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Friday, March 28, 2008

ABA helping law students cope with stress

Yesterday was National Mental Health Day -- at least according to the American Bar Association Law Student Division.

The naming of the day, March 27, is part of the division’s recently established mental health initiative, and is intended to increase awareness of mental health concerns suffered by law students.

According to a press release from the ABA, between 20 and 40 percent of law students suffer from clinical depression at one time or another. Practicing lawyers experience mental health issues at a rate that is eight to 15 times higher than that of the general population. And of 104 occupational groups, lawyers ranked highest in numbers of professionals managing depression.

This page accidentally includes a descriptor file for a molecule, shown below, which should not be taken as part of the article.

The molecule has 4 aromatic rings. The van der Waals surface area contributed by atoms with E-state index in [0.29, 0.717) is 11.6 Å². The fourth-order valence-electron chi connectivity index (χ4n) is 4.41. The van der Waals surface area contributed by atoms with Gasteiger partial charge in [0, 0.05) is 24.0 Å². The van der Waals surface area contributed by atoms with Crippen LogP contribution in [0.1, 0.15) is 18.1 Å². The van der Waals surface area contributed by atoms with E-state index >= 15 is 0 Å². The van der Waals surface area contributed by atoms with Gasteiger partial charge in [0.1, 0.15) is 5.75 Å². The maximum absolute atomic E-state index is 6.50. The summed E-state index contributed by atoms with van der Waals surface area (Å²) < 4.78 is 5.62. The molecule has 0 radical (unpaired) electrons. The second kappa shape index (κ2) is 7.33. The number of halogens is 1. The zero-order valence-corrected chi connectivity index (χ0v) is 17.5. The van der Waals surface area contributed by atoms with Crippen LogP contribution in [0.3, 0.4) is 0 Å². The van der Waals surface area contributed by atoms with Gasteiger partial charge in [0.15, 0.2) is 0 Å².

These stats convinced the Law Student Division that there was a need to equip students with tips on how to cope with things like stress and depression. To that end, and to kick-off the inaugural observance of National Mental Health Day, the division developed a tool that it says will aid students and academics in learning about some of the prevalent mental health problems law students experience.

The Toolkit for Student Bar Associations and Administrators includes a comprehensive section on signs and symptoms of depression and anxiety, information on stress reduction and other keys to minimizing the symptoms of some mental illnesses.

Having gone through the law school experience myself, this sounds like a good idea to me. And anything we can do to prepare students for the stress involved in practicing law is a positive thing. I hope law schools and law students take advantage of the Law Student Division’s efforts in this regard.

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